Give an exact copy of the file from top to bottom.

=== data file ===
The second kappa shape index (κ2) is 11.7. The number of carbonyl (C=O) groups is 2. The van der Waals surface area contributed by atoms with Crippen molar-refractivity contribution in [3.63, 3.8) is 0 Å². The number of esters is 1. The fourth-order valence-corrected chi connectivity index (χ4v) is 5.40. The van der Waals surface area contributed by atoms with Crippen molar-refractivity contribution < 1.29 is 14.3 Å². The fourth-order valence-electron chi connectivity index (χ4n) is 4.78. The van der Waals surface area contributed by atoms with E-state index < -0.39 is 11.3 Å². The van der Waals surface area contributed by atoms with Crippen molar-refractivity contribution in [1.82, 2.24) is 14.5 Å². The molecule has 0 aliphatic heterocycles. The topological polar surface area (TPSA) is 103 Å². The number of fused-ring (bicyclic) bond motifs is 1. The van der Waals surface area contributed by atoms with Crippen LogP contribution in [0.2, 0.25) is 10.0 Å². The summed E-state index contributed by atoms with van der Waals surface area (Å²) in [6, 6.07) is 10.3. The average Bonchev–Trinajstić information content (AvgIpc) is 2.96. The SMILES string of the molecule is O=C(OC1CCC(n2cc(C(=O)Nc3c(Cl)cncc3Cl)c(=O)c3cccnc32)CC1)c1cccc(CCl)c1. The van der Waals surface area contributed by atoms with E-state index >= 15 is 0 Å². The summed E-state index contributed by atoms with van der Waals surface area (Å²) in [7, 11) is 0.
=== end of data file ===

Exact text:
The second kappa shape index (κ2) is 11.7. The number of carbonyl (C=O) groups is 2. The van der Waals surface area contributed by atoms with Crippen molar-refractivity contribution in [3.63, 3.8) is 0 Å². The number of esters is 1. The fourth-order valence-corrected chi connectivity index (χ4v) is 5.40. The van der Waals surface area contributed by atoms with Crippen molar-refractivity contribution < 1.29 is 14.3 Å². The fourth-order valence-electron chi connectivity index (χ4n) is 4.78. The van der Waals surface area contributed by atoms with E-state index < -0.39 is 11.3 Å². The van der Waals surface area contributed by atoms with Crippen molar-refractivity contribution in [1.82, 2.24) is 14.5 Å². The molecule has 0 aliphatic heterocycles. The topological polar surface area (TPSA) is 103 Å². The number of fused-ring (bicyclic) bond motifs is 1. The van der Waals surface area contributed by atoms with Crippen LogP contribution in [0.2, 0.25) is 10.0 Å². The summed E-state index contributed by atoms with van der Waals surface area (Å²) in [6, 6.07) is 10.3. The average Bonchev–Trinajstić information content (AvgIpc) is 2.96. The SMILES string of the molecule is O=C(OC1CCC(n2cc(C(=O)Nc3c(Cl)cncc3Cl)c(=O)c3cccnc32)CC1)c1cccc(CCl)c1. The van der Waals surface area contributed by atoms with E-state index >= 15 is 0 Å². The summed E-state index contributed by atoms with van der Waals surface area (Å²) in [7, 11) is 0.